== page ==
The release of telecommunications metadata by Canada’s electronic spy agencies to four of it’s allies wasn’t an accident but was caused by “lack of due diligence,” the agency’s watchdog has told reporters.
According to the National Post, Jean-Pierre Plouffe, commissioner of the Communications Security Establishment, made the statement to reporters Monday after testifying before the Senate on the breach of rules that led to spy agencies in the United States, Britain, Australia and New Zealand getting the data.
Not only that, Plouffe told the Senate the release went on for years before being stopped 2014 and that he couldn’t even estimate how many people were affected. To protect citizens’ privacy CSE systems are supposed to strip out metadata before being shared with intelligence partners.
The problem is serious enough that CSE has stopped sharing metadata until a process can be found to meet privacy directives from the minister of defence.
According to the Post, CSE issued a statement after Plouffe spoke that “the metadata shared does not contain enough information or context to identify specific individuals. In light of this, and coupled with additional safeguards applied by CSE and its Five Eyes allies to protect the privacy of our nationals, the privacy impact is assessed as low.”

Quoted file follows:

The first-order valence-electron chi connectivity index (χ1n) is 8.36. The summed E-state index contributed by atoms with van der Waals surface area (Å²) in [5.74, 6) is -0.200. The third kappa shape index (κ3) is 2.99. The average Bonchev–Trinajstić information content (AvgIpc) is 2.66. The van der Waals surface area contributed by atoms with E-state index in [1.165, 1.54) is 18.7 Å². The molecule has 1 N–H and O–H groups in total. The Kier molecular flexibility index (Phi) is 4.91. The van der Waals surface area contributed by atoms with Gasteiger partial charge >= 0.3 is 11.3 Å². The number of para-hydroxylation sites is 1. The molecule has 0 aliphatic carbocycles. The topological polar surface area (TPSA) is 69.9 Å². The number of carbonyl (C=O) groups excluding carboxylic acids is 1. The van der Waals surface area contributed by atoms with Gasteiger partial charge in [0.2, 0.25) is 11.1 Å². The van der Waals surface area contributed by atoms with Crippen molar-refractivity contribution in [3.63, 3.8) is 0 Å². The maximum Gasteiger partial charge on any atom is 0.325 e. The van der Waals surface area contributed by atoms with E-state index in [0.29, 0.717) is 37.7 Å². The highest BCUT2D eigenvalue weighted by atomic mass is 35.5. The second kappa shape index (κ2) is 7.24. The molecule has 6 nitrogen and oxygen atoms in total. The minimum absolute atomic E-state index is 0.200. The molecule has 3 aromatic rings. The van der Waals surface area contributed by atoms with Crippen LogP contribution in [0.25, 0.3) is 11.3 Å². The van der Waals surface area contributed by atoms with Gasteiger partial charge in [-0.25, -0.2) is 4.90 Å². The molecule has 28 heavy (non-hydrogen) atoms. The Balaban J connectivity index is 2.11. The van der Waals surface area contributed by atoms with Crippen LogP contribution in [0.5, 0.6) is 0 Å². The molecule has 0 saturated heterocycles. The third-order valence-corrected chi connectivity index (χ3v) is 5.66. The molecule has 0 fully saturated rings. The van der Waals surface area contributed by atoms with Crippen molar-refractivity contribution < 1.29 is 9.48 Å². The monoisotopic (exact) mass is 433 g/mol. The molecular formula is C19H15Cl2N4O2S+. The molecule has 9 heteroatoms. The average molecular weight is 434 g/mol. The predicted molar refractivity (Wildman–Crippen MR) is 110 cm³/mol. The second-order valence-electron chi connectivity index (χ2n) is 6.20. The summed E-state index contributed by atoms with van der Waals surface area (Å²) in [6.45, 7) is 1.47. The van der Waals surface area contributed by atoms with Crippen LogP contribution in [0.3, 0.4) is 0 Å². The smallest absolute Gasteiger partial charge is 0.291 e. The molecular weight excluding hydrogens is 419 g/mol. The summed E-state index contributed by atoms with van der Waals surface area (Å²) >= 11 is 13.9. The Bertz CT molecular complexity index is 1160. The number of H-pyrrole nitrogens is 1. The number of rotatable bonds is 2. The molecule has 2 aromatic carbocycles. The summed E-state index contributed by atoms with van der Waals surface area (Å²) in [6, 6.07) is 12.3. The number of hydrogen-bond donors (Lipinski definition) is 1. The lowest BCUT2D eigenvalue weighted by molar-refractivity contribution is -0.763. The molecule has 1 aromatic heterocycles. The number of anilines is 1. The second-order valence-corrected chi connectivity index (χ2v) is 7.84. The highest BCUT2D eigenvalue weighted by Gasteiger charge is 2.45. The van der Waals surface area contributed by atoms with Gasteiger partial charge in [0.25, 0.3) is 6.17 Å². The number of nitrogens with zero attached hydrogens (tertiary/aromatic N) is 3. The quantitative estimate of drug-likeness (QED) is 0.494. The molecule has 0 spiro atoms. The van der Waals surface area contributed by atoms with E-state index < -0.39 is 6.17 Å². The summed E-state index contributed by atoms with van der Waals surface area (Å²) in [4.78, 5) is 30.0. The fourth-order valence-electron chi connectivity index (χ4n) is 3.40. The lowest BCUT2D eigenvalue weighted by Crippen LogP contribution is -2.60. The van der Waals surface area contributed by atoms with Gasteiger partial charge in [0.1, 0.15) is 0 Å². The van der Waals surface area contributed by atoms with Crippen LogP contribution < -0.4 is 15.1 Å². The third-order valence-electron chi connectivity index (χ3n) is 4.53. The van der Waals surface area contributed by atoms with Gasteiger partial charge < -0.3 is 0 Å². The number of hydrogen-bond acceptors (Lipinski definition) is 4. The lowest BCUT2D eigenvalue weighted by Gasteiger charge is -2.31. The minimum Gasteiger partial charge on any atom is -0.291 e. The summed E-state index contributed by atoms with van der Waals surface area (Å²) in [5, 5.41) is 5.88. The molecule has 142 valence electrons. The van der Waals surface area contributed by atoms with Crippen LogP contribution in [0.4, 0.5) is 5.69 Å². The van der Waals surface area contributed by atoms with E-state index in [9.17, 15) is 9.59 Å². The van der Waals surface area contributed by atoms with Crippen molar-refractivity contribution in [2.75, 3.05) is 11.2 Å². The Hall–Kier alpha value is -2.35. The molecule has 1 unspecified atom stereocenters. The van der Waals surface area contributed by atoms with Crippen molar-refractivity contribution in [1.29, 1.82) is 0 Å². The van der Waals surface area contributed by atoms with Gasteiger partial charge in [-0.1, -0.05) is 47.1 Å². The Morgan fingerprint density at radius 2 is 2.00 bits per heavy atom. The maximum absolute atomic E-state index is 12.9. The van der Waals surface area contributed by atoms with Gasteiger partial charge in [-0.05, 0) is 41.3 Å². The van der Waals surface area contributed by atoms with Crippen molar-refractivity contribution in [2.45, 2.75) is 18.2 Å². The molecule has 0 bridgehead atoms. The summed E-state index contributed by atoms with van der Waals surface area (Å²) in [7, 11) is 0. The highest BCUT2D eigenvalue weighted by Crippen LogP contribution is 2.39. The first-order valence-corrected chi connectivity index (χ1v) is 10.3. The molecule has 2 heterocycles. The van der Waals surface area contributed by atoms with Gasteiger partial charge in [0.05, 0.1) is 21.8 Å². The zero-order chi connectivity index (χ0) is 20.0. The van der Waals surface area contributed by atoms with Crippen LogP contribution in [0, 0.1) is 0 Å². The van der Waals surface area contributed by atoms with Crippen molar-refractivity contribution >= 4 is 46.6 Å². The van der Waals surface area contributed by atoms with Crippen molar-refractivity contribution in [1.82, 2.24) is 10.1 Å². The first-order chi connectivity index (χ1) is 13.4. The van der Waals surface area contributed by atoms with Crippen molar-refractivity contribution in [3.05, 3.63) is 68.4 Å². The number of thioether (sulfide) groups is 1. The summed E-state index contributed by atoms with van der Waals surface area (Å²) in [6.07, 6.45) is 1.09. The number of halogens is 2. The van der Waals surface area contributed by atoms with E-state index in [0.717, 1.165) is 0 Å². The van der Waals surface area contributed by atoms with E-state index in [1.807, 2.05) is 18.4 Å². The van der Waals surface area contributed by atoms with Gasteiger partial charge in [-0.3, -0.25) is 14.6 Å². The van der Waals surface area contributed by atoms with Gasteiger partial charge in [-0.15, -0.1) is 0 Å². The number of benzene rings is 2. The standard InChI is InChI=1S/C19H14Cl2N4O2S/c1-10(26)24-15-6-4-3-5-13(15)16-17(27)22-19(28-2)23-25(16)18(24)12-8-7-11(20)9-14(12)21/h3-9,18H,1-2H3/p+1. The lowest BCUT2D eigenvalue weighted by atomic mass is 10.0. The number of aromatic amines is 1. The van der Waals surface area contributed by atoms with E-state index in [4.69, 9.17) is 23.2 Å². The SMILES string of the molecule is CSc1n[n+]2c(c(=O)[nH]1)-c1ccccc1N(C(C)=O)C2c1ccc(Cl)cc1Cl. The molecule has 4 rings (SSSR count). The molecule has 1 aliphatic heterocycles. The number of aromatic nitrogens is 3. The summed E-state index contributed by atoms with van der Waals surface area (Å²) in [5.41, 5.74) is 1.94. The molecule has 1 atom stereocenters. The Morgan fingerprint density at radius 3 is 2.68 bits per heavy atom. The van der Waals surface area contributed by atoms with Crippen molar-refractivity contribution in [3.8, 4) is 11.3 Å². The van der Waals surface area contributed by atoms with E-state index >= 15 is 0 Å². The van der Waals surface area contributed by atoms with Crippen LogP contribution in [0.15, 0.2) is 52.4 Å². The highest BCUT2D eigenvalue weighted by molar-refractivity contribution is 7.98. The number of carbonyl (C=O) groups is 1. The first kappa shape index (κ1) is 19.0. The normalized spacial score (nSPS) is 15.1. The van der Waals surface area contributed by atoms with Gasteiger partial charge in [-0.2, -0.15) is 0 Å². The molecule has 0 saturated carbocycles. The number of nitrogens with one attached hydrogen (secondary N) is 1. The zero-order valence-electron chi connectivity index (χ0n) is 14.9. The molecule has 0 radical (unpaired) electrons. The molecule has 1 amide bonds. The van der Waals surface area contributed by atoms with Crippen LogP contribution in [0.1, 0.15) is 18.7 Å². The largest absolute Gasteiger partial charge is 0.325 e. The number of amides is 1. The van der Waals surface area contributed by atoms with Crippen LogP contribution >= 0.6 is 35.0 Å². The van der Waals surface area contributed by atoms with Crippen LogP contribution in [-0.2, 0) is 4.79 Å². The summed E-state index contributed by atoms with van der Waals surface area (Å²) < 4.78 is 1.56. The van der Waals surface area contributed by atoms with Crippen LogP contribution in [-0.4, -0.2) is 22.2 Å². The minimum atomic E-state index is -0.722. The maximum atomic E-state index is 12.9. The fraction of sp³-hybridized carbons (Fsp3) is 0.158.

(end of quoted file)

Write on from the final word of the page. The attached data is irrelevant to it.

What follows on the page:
While metadata only describes a communication — IP address of the sender, for example — privacy experts say enough can be retrieved to be used as weapons to embarrass people.
The CSE monitors the communications of foreign governments and agents and helps federal agencies protect their networks.
Earlier this month Plouffe revealed the incident in his annual report on CSE, which said the agency’s system for minimizing metadata was decentralized and lacked appropriate control and prioritization. CSE also lacked a proper record-keeping process.”
Plouffe’s testimony before the Senate committee on national security and defence can be watched here. The discussion of metadata begins around the 15 minute mark.